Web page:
I have a theory that most people’s spiritual lives are like fabric–with color patterns and definite textures. If you stand back, the feel and look of the fabric is clear. Mine is like a bold, floral chintz.
Like the tiny threads woven together to form a fabric, there are certain ideas that define my faith. Together they form the texture and color of the whole thing.
Here are a few:
BEAUTY. The older I get, the more I am captured by the varied beauty of Christianity. The poetic beauty of its Scriptures, the manifold beauty of the global church, the vibrant beauty of the created world. It is a faith that includes the complex artistry of the classic hymns as well as the deep soul of black gospel. In all this beauty, I see a reflection of an artist God.
One way I measure the truth of something is its beauty. Is the idea intrinsically beautiful? Is that person’s character one of beauty and honor? Does this solution lead us to more beauty or less?
GENEROSITY. The Christian faith is based entirely on the idea that God is extravagantly generous. Like a king who throws open the banquet doors so that all might enjoy the feast, the Christian God is one of bounteous kindness. This certainty enables me to approach Him confidently. After all, He who did not spare His own Son, but gave him up for us all–how will he not also, along with him, graciously give us all things? (Romans 8:32)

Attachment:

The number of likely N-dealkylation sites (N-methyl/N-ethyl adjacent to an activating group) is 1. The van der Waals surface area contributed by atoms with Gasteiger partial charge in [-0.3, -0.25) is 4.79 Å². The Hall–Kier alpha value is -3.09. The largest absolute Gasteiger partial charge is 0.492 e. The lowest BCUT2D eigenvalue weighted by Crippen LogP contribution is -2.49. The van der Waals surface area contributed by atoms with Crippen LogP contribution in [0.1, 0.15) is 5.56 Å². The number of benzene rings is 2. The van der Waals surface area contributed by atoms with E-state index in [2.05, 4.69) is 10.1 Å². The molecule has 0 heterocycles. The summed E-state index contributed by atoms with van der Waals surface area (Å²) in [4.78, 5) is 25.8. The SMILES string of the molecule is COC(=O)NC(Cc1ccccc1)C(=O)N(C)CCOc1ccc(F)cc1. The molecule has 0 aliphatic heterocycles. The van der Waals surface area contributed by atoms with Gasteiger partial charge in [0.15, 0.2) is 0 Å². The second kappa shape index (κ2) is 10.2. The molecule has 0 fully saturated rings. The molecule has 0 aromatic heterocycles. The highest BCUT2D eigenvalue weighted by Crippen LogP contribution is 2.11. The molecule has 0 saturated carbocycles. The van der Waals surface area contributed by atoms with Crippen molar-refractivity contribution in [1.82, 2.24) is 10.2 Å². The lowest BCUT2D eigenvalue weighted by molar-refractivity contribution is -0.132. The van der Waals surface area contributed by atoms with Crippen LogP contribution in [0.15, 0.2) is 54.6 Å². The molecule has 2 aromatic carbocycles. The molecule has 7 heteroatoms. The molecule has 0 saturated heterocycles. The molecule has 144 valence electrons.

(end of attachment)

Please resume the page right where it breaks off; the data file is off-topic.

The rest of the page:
God’s generosity pushes me to ask of myself in every situation: Am I being generous here? I aim to err on the side of generosity every time–generosity of heart and generosity of material things. Will it pay off? Little matter. I find freedom in keeping my wheels in these ruts of generosity. No need for calculations or holding my breath, waiting for results. Just choose to be generous and you can rest.
DELIGHT. In the Christian God, I find a Father of joy and great warmth. He is the daddy laughingly wrestling on the floor with his son, the one throwing his daughter into the air with a huge smile as she squeals happily. And mysteriously, in the Trinity, He perpetually relishes Himself, like friends who greet each other with hugs, beaming smiles, and back slaps whether they have been apart two days or two years.
Despite what some imply, Christianity is a faith of hope and plain delight. Indeed, it was for the joy set before him that Christ endured the cross. (Hebrews 12:2) Now, I don’t mean joy that pretends all is light. I mean joy that acknowledges the dark, but somehow persists in hope and delight even so. There can be belly laughs even in the ICU. In my experience, the black American church, in particular, embodies true joy amidst real sorrow.
When I am evaluating a local church, Christian leader, or theological framework, I look at the delight quotient. Do joy and laughter run through it? This is my litmus test.
The fabric of a Christian faith need not be dull, colorless. It ought to be vibrant, rich, playful even. Not stern, pursed lips, but wide grins and loud guffaws. Indeed, it is this very brightness that enables us to face the darkness of this world, to walk with God through it.
© Laura Goetsch and Thinking About Such Things, 2016